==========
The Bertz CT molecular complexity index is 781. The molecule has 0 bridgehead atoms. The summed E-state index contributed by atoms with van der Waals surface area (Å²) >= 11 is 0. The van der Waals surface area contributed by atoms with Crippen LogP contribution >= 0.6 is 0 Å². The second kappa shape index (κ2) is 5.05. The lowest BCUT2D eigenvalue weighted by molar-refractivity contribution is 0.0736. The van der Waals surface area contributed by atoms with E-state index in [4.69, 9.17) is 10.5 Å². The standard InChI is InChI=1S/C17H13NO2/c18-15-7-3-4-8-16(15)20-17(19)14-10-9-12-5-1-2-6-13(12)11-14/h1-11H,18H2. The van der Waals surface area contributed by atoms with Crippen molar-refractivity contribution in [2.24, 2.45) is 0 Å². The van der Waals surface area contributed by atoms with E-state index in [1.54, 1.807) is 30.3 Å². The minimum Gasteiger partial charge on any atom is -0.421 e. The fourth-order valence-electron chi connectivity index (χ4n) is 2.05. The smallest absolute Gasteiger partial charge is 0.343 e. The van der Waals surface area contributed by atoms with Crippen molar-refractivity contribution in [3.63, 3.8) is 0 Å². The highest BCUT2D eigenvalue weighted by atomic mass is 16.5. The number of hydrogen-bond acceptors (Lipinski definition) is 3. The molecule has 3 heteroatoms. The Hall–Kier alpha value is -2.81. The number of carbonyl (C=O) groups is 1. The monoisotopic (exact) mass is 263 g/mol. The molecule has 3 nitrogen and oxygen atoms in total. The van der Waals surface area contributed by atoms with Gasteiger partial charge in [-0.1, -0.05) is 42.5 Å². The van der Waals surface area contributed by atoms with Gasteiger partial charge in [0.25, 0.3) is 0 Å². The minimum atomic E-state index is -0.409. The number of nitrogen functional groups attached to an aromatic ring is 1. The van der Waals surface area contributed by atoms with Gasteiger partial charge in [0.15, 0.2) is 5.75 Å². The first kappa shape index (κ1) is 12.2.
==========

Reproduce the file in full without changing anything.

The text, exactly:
The Bertz CT molecular complexity index is 781. The molecule has 0 bridgehead atoms. The summed E-state index contributed by atoms with van der Waals surface area (Å²) >= 11 is 0. The van der Waals surface area contributed by atoms with Crippen LogP contribution >= 0.6 is 0 Å². The second kappa shape index (κ2) is 5.05. The lowest BCUT2D eigenvalue weighted by molar-refractivity contribution is 0.0736. The van der Waals surface area contributed by atoms with E-state index in [4.69, 9.17) is 10.5 Å². The standard InChI is InChI=1S/C17H13NO2/c18-15-7-3-4-8-16(15)20-17(19)14-10-9-12-5-1-2-6-13(12)11-14/h1-11H,18H2. The van der Waals surface area contributed by atoms with Crippen molar-refractivity contribution in [2.24, 2.45) is 0 Å². The van der Waals surface area contributed by atoms with E-state index in [1.54, 1.807) is 30.3 Å². The minimum Gasteiger partial charge on any atom is -0.421 e. The fourth-order valence-electron chi connectivity index (χ4n) is 2.05. The smallest absolute Gasteiger partial charge is 0.343 e. The van der Waals surface area contributed by atoms with Crippen molar-refractivity contribution in [3.63, 3.8) is 0 Å². The highest BCUT2D eigenvalue weighted by atomic mass is 16.5. The number of hydrogen-bond acceptors (Lipinski definition) is 3. The molecule has 3 heteroatoms. The Hall–Kier alpha value is -2.81. The number of carbonyl (C=O) groups is 1. The monoisotopic (exact) mass is 263 g/mol. The molecule has 3 nitrogen and oxygen atoms in total. The van der Waals surface area contributed by atoms with Gasteiger partial charge in [-0.1, -0.05) is 42.5 Å². The van der Waals surface area contributed by atoms with Gasteiger partial charge in [0.25, 0.3) is 0 Å². The minimum atomic E-state index is -0.409. The number of nitrogen functional groups attached to an aromatic ring is 1. The van der Waals surface area contributed by atoms with Gasteiger partial charge in [0.15, 0.2) is 5.75 Å². The first kappa shape index (κ1) is 12.2.